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  • Photonic Components Team up to Speed Weld Joint Analysis

Photonics Spectra
Jun 1997
Ruth A. Mendonsa

A manufacturer of specialty coils for the automotive industry turned to Concepts in Computing in Beloit, Wis., to find a cost-efficient, effective way to test the electrical bond of coil leads that are wrapped around connecting legs and then welded. For a variety of reasons, including poor wire stripping, the bonds were not always perfect. The product's low resistance made resistance checks unreliable. In addition, the test had to be done after the coil and legs were encapsulated in the end product. Because the encapsulation process compresses the lead wires, false resistance readings resulted.
There were four types of failures: electrical open, electrical short, marginal bonds and high-resistance bonds. Visual inspection of a dissected part clearly showed each of these categories, but destructive testing was not an option. Nor was lot sampling a guarantee of success.
Concepts in Computing solved the problem with a machine vision system that included Marlborough, Mass.-based Data Translation's DT3155 frame grabber card, which was chosen because of its high performance at a reasonable price; and the HLImage++ vision tool kit from Western Vision of Salt Lake City. This combination allowed the company to focus on the application rather than the programming issues of low-level vision interfacing. Other components were a Pentium 166-MHz computer with 32 MB of RAM, a Windows NT operating system, Microsoft Visual C++ development environment and an Inframetrics 760 infrared camera. The components were integrated into a rotary index table for automatic testing.
For the test, power is applied to the coils while temperature change is viewed with the infrared camera. Electrically open parts show no change, while shorted parts display a very rapid rise in temperature. Marginal- and high-resistance bonds also show an abnormal change in temperature. Completely bonded parts exhibit the proper pattern of temperature change.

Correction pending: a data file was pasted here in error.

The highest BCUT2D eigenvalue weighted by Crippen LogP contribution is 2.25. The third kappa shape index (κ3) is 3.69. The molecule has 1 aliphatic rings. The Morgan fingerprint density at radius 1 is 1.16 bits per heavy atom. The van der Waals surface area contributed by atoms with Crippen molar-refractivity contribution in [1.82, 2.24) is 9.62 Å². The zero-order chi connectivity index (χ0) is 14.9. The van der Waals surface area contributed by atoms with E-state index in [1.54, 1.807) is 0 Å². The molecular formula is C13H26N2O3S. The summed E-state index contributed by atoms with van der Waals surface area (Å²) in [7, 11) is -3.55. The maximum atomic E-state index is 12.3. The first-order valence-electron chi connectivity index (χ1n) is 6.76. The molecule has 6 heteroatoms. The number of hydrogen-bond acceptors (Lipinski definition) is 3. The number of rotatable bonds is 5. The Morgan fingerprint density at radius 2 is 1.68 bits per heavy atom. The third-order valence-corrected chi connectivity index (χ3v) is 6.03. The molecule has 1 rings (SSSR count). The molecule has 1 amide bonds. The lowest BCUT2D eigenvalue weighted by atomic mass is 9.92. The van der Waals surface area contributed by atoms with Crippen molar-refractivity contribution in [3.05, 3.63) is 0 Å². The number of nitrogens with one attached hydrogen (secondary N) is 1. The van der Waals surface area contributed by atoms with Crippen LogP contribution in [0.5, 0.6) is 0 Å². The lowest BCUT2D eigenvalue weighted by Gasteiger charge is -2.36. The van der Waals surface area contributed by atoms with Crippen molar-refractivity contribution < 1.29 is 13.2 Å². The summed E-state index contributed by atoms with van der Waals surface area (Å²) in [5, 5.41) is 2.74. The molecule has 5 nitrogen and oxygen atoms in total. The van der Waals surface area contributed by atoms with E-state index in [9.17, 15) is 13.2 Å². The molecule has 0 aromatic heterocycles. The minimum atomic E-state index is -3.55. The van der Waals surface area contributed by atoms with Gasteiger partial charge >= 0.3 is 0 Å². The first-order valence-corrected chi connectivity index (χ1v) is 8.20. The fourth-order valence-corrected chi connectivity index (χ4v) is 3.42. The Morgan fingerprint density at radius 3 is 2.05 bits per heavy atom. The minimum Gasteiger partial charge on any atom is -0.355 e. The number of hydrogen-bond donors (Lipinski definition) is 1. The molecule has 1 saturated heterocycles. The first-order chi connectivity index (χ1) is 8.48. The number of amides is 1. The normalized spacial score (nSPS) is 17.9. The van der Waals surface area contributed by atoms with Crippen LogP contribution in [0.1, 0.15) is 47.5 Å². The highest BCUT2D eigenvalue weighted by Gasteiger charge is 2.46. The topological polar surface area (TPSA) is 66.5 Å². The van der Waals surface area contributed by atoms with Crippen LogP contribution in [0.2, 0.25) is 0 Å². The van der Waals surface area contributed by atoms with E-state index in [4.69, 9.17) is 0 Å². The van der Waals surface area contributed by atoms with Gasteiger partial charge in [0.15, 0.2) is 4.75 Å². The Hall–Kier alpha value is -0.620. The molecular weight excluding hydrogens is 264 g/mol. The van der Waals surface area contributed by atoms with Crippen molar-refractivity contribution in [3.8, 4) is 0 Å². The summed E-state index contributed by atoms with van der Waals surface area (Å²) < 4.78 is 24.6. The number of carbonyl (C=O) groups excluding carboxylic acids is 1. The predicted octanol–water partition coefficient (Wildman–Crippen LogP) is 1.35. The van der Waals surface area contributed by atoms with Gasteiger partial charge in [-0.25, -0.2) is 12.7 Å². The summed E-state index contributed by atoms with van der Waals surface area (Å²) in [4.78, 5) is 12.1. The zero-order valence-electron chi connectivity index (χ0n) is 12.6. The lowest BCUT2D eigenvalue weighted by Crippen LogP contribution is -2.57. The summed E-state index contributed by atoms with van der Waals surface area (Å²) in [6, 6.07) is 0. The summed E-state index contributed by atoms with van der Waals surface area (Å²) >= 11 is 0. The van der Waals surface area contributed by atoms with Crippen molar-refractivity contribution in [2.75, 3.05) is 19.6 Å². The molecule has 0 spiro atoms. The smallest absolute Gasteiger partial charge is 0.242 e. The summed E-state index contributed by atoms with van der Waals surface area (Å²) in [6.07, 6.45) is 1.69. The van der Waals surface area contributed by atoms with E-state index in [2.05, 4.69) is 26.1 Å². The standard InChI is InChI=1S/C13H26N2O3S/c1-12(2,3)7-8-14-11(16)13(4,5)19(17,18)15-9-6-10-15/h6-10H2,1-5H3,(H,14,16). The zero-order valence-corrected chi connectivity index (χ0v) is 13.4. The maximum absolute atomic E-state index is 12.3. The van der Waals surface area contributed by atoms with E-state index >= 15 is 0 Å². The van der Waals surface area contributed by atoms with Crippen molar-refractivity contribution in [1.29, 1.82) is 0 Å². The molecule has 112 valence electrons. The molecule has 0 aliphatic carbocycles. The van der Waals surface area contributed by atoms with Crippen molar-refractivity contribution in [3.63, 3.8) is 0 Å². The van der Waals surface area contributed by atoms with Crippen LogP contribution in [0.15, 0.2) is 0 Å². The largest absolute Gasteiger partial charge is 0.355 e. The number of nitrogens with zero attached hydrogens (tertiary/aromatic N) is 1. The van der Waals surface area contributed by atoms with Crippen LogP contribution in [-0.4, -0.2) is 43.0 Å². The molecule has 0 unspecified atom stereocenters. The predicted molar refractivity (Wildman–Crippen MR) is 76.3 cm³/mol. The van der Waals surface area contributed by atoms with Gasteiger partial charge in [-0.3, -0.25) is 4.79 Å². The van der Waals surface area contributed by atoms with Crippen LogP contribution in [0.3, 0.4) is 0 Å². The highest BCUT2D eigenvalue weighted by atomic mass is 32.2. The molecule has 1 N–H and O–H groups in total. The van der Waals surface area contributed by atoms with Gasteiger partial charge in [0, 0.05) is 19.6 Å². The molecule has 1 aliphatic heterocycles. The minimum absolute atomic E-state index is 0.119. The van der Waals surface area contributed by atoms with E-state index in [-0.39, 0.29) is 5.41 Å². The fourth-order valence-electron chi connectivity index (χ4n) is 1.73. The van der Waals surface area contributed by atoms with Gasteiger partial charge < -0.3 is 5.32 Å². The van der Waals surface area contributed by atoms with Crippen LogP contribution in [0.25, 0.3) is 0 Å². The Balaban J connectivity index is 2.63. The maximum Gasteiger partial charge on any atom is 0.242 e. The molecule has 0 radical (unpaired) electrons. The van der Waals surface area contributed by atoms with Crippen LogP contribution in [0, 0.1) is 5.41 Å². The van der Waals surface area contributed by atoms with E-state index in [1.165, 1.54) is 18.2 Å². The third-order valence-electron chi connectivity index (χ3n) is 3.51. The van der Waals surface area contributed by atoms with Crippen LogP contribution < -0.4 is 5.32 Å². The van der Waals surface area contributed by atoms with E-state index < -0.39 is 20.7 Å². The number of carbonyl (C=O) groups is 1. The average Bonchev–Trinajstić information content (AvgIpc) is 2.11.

In order to calculate slope, the system grabs as many frames during the heating cycle as it can, typically 48 to 52 frames. Each region of interest within the frame is analyzed for slope, standard deviation and a histogram of pixel values. Slope is generated after the heating cycle is complete. Standard deviation and histograms are generated for every frame and used as a secondary permissive. At the end of each test a pass/fail decision is made based on these criteria.
The software was designed so that an operator need only start the system. All testing and results are automatic. The total cycle time is 4 s per part including index time. Since the heat cycle is 3.5 s, the time left to index and indicate disposition is less than 0.5 s. In actuality the decision is made within 50 ms of the end of the heat cycle. This disposition is passed to the machine controller during the index time.
Having eliminated the need to hire an outside company to test and inspect the welds, the coil manufacturer now inspects 100,000 parts per day -- no doubt a considerable time and money saver.

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